an:05264655
Zbl 1200.76126
B??rger, R.; Garc??a, A.; Karlsen, K. H.; Towers, J. D.
A family of numerical schemes for kinematic flows with discontinuous flux
EN
J. Eng. Math. 60, No. 3-4, 387-425 (2008).
00217610
2008
j
76M12 76T20
conservation law; discontinuous flux; kinematic flow; numerical scheme; traffic model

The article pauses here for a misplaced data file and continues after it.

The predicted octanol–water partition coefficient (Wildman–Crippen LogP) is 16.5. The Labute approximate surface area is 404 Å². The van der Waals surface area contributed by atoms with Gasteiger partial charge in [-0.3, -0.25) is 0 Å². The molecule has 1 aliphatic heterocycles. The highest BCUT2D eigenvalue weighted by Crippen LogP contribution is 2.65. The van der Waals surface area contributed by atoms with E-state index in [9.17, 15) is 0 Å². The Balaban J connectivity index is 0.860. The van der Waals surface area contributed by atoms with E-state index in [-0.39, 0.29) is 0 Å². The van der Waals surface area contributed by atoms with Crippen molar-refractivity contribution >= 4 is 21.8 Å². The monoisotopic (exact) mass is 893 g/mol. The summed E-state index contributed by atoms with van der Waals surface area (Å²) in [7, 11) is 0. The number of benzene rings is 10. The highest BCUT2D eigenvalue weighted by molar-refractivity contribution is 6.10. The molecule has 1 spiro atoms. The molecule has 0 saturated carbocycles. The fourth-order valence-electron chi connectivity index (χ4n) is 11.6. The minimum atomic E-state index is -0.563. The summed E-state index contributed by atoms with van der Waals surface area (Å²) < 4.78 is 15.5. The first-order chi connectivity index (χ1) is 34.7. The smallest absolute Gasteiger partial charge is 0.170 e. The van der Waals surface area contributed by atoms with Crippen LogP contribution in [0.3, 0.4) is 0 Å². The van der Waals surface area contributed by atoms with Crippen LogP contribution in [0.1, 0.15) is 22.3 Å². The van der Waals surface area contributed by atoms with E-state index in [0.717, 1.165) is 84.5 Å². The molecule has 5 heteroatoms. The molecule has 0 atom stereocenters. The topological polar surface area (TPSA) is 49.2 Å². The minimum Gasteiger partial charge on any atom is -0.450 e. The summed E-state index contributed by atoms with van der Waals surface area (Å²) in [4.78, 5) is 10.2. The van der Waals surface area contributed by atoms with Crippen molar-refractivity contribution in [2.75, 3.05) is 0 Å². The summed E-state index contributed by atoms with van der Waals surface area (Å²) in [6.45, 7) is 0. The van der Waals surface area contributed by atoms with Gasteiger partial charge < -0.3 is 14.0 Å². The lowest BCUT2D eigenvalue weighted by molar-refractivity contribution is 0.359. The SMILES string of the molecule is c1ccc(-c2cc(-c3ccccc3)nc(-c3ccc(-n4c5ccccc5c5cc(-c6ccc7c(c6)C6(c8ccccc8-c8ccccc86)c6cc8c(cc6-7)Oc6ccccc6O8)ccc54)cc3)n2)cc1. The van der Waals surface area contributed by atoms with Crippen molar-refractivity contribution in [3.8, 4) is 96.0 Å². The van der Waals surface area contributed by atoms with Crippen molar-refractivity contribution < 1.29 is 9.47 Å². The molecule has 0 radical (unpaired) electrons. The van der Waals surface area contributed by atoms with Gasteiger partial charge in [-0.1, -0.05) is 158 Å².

Summary: Multiphase flows of suspensions and emulsions are frequently approximated by spatially one-dimensional kinematic models, in which the velocity of each species of the disperse phase is an explicitly given function of the vector of concentrations of all species. The continuity equations for all species then form a system of conservation laws which describes spatial segregation and the creation of areas of different composition. This class of models also includes multi-class traffic flow, where vehicles belong to different classes according to their preferential velocities. Recently, these models were extended to fluxes that depend discontinuously on the spatial coordinate, which appear in clarifier-thickener models, in duct flows with abruptly varying cross-sectional area, and in traffic flow with variable road surface conditions. This paper presents a new family of numerical schemes for such kinematic flows with a discontinuous flux. It is shown how a very simple scheme for the scalar case, which is adapted to the ``concentration times velocity'' structure of the flux, can be extended to kinematic models with phase velocities that change sign, flows with two or more species (the system case), and discontinuous fluxes. In addition, a MUSCL-type upgrade in combination with a Runge-Kutta-type time discretization can be devised to attain second-order accuracy. It is proved that two particular schemes within the family, which apply to systems of conservation laws, preserve an invariant region of admissible concentration vectors, provided that all velocities have the same sign. Moreover, for the relevant case of a multiplicative flux discontinuity and a constant maximum density, it is proved that one scalar version converges to a \(BV_{t}\) entropy solution of the model. In the latter case, the compactness proof involves a novel uniform but local estimate of the spatial total variation of the approximate solutions. Numerical examples illustrate the performance of all variants within the new family of schemes, including applications to problems of sedimentation, traffic flow, and the settling of oil-in-water emulsions.